Published March 1, 1985 - More info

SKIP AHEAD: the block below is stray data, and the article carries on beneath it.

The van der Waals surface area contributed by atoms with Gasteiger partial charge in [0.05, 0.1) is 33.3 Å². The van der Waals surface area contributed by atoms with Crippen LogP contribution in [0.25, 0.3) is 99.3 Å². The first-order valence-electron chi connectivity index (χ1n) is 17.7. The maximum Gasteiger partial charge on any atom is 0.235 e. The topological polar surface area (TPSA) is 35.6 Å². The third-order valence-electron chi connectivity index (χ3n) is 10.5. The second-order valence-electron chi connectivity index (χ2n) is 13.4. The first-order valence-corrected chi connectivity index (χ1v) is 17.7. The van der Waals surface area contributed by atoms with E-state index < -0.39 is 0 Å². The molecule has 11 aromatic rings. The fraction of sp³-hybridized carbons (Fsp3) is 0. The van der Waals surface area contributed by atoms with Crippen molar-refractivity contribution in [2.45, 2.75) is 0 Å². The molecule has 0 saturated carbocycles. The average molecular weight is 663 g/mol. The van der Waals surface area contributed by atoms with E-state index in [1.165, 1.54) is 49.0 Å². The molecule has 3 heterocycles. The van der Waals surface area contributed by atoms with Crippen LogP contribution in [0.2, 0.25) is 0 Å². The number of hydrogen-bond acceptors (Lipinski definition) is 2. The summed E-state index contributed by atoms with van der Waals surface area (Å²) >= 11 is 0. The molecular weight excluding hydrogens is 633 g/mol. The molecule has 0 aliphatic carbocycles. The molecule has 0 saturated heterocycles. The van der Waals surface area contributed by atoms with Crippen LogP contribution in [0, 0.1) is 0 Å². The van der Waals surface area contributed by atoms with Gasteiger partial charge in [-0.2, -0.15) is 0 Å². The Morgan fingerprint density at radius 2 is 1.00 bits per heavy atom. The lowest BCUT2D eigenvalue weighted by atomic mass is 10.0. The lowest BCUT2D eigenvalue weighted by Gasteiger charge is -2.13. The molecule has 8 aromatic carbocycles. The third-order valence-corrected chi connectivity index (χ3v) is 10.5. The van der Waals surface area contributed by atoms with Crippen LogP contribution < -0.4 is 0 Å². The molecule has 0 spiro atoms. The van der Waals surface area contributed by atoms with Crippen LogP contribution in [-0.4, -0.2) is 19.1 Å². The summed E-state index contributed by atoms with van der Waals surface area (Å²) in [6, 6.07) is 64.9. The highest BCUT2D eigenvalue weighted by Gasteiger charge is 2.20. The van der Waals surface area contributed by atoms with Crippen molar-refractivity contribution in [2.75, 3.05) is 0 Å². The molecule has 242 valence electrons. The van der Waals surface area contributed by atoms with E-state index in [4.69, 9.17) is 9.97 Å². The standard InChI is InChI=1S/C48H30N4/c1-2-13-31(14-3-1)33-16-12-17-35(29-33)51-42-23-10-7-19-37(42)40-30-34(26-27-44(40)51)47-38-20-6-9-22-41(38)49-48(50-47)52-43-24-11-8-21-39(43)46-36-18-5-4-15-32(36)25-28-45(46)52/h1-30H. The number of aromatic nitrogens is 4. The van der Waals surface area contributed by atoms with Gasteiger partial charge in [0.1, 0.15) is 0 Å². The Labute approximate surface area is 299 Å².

The in vitro growth of T cells obtained from localized anatomic sites of pathology may offer a new approach to the investigation of certain human autoimmune diseases. However, if interleukin-2-dependent T cell cloning is to be useful in helping to elucidate putative pathogenetic antigens in these diseases, the expansion of the small number of T cells obtainable from localized anatomic sites of pathology will often have to be accomplished in the absence of these, as yet undetermined, antigens. At present, it is a generally held belief that antigen-responsive, interleukin-2-dependent T cell lines and clones will lose antigen responsiveness if propagated in the absence of specific antigen. Thus, the use of T cell cloning might be viewed as being of limited usefulness in the investigation of certain human autoimmune diseases. In this report we demonstrate that, when propagated in the absence of antigen, human tetanus toxoid-specific, interleukin-2-dependent T cell lines will indeed lose antigen reactivity. However, if propagated in the absence of antigen but in the presence of antigen-presenting cells, the tetanus toxoid reactivity of a subset of such lines can be maintained. Moreover, the propagation with OKT3 antibody, in addition to antigen-presenting cells, may be even more effective in maintaining antigen reactivity. These results may suggest a new approach to the use of T cell cloning technology in the investigation of certain autoimmune diseases.